Prospective Duke students can once again attend in-person, student-led tours of campus—but restrictions have not yet been fully lifted.
Devan Wainright, a junior and student tour guide, is excited to see families coming onto campus again after the difficult year the admissions office has had. “It's what we all live for,” Wainright said.
Throughout the transition back to in-person tours, Duke has kept some policies in place to limit the chance of COVID-19 transmission between visitors and the University community. Registration for in-person tours is currently only open to high school seniors and each student registrant is only allowed one guest. The admissions office cannot ask for vaccination status as part of registration.
Additionally, tour groups are explicitly instructed to not enter buildings. Masks are required throughout the duration of the tour.
“We’re using Duke’s standards that have been put in place for general student involvement,” Wainright said.
Wainright spearheaded many responsibilities last year in the shift to the admissions office’s virtual touring experience, which allowed families to still experience Duke from home.
“We make it a goal that our tour guides are good storytellers,” Wainright said. “So that's what we were shooting for within the presentation of the virtual form.”
Online tours show significant turnout
The online Duke tour experience will continue to be a resource for prospective students and parents in the future. The virtual option reached more students than in-person touring; Wainright said that the virtual tours had a higher attendance of international students than ever. The high turnout offers a potential explanation of the 25% increase in application numbers between 2020 and 2021.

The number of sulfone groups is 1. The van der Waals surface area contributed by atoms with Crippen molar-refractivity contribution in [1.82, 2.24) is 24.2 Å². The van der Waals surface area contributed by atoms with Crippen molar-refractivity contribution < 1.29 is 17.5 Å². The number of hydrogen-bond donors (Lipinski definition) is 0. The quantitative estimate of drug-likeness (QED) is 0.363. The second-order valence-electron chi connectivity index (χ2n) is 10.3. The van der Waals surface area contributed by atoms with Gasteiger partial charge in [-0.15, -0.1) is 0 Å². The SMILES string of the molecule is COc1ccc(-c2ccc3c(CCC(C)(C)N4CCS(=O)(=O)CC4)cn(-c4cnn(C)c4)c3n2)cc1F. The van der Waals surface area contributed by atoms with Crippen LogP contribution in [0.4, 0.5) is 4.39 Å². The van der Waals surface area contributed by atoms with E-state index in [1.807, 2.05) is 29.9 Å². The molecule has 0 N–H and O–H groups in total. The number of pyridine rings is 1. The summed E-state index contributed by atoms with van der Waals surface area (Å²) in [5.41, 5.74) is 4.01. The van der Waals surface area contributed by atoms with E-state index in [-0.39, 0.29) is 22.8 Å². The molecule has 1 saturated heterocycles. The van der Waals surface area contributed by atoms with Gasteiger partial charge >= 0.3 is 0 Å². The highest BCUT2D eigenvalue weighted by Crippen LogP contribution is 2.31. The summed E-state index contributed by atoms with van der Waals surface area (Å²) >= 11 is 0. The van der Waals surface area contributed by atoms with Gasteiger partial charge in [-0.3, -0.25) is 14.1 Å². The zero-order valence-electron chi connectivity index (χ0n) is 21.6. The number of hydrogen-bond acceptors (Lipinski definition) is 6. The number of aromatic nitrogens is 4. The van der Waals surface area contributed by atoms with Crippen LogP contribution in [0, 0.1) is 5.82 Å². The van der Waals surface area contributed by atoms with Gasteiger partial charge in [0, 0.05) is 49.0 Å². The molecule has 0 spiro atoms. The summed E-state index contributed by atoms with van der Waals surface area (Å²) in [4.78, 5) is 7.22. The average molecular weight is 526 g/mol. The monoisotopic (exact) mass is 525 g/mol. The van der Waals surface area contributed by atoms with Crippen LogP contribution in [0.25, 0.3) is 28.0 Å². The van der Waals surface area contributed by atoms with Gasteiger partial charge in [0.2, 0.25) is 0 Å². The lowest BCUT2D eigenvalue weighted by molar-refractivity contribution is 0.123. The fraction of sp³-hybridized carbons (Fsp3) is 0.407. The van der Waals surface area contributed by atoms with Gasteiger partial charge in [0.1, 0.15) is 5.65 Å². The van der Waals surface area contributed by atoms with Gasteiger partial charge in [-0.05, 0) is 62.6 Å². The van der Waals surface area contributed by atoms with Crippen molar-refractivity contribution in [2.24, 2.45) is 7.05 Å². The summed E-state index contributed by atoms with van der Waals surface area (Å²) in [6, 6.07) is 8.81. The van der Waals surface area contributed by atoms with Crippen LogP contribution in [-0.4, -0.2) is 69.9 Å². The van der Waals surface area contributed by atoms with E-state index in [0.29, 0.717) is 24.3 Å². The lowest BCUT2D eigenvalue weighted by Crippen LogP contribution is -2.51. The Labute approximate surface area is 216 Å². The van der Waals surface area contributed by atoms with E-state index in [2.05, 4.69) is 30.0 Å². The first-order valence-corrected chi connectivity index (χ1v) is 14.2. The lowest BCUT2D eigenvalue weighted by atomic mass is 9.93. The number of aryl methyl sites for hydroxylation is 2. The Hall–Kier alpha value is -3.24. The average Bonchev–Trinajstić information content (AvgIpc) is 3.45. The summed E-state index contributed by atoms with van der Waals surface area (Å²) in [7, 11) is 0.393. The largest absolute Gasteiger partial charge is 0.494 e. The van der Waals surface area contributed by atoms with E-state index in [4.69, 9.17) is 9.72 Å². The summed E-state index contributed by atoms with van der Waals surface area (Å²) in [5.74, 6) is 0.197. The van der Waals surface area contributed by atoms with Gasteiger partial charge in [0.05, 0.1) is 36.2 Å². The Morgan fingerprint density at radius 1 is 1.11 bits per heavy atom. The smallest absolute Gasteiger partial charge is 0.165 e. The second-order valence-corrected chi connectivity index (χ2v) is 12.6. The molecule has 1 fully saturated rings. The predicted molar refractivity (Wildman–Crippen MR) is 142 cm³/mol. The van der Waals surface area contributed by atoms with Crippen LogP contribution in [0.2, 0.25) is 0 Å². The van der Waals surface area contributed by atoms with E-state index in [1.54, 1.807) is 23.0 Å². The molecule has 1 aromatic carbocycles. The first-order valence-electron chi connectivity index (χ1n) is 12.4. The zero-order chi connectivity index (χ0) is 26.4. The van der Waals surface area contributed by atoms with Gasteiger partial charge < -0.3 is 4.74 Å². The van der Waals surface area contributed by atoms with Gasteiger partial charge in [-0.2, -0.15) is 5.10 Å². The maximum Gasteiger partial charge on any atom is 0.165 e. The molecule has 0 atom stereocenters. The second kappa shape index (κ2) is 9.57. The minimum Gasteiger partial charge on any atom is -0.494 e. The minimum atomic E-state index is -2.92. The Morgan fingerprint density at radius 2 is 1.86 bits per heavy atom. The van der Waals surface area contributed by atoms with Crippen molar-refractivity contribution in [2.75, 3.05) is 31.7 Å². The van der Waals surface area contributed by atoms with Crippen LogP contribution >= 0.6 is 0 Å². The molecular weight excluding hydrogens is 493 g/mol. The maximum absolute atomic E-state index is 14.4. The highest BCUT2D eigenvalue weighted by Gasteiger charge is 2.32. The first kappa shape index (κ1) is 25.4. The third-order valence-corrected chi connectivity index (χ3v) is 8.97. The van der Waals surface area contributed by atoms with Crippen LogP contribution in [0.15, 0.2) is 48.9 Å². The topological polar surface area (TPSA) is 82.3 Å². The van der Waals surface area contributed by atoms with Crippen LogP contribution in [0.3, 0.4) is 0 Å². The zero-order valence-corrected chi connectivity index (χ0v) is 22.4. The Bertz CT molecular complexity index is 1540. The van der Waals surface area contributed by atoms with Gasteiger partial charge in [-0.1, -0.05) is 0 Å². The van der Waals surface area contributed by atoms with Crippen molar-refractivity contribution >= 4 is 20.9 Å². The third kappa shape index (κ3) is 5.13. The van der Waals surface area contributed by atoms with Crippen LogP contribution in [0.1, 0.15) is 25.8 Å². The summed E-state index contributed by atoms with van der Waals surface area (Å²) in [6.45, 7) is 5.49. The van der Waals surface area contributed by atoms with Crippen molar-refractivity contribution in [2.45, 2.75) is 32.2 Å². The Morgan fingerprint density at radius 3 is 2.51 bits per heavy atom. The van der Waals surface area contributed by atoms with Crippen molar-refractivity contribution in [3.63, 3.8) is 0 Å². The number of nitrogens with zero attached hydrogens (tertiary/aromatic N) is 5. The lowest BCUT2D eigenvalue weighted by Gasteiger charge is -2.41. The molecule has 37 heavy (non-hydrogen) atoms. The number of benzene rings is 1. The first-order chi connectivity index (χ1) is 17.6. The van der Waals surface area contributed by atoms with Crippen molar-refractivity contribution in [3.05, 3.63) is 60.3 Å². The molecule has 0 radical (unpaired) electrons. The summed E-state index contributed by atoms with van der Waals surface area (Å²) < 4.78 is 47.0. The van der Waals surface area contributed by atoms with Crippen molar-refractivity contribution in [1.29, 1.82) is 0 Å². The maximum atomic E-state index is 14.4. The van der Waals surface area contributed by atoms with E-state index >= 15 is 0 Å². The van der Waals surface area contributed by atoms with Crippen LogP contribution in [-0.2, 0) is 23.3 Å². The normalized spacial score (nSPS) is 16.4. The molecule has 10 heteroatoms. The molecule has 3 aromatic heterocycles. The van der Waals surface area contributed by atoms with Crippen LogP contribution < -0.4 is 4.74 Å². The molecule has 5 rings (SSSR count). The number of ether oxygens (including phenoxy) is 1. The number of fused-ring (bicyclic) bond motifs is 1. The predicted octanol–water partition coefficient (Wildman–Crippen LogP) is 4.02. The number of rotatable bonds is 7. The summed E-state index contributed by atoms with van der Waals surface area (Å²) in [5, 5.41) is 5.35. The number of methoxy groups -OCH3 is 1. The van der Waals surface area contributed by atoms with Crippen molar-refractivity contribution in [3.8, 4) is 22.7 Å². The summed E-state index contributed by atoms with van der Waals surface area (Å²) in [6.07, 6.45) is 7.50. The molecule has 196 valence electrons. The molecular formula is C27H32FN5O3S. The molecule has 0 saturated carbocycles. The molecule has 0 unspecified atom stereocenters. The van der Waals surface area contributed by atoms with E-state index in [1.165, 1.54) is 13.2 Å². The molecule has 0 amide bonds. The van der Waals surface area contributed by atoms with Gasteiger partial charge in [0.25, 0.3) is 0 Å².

But many current students admit that the virtual experience does not quite encapsulate the reality of what life as a student entails.
“As someone that toured in person and online, I respect the effort they put in to make the virtual experience representative of Duke,” first-year Karam Bambawale said, “but I don’t think it really did it justice; I got so much more from being on campus than online.”
The tour guides provide an element of life and personality to others’ first impressions of Duke’s campus, which is what excited Wainright the most about his position that he hopes for others to experience, too.
“We’re recruiting the new class of tour guides, either in the Classes of 2025 and 2024, and in some cases 2023,” Wainright said.
After over a year of missed opportunities for the recruitment of new guides, more spots than ever are open for grabs.
“That is why we do this, right?” Wainright said. “You’re hearing from the people that go here because there’s nothing to hide.”
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James Cruikshank is a Trinity first-year and a staff reporter for the news department.